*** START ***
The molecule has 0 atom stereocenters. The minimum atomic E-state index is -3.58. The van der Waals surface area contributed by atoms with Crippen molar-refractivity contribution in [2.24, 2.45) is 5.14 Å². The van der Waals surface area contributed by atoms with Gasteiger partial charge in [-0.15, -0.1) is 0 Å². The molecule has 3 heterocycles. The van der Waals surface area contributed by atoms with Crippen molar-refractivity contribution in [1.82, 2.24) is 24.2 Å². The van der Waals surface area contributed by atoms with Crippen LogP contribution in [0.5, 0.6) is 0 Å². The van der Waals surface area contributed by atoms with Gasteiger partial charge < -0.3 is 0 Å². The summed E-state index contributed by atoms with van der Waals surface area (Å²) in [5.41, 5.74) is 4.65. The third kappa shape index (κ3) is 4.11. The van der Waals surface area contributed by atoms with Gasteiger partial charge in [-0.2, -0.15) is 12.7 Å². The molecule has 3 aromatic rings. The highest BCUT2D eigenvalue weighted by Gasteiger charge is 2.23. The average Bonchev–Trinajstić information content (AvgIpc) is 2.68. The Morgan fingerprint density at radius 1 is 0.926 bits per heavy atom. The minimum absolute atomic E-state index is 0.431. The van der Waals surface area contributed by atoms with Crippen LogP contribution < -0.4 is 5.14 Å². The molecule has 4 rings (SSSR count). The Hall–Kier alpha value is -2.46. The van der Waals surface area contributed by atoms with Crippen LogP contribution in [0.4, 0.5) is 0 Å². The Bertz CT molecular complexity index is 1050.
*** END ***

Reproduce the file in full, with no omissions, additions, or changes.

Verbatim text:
The molecule has 0 atom stereocenters. The minimum atomic E-state index is -3.58. The van der Waals surface area contributed by atoms with Crippen molar-refractivity contribution in [2.24, 2.45) is 5.14 Å². The van der Waals surface area contributed by atoms with Gasteiger partial charge in [-0.15, -0.1) is 0 Å². The molecule has 3 heterocycles. The van der Waals surface area contributed by atoms with Crippen molar-refractivity contribution in [1.82, 2.24) is 24.2 Å². The van der Waals surface area contributed by atoms with Crippen LogP contribution in [0.5, 0.6) is 0 Å². The van der Waals surface area contributed by atoms with Gasteiger partial charge < -0.3 is 0 Å². The summed E-state index contributed by atoms with van der Waals surface area (Å²) in [5.41, 5.74) is 4.65. The third kappa shape index (κ3) is 4.11. The van der Waals surface area contributed by atoms with Gasteiger partial charge in [-0.2, -0.15) is 12.7 Å². The molecule has 3 aromatic rings. The highest BCUT2D eigenvalue weighted by Gasteiger charge is 2.23. The average Bonchev–Trinajstić information content (AvgIpc) is 2.68. The Morgan fingerprint density at radius 1 is 0.926 bits per heavy atom. The minimum absolute atomic E-state index is 0.431. The van der Waals surface area contributed by atoms with Crippen LogP contribution < -0.4 is 5.14 Å². The molecule has 4 rings (SSSR count). The Hall–Kier alpha value is -2.46. The van der Waals surface area contributed by atoms with Crippen LogP contribution in [0.4, 0.5) is 0 Å². The Bertz CT molecular complexity index is 1050.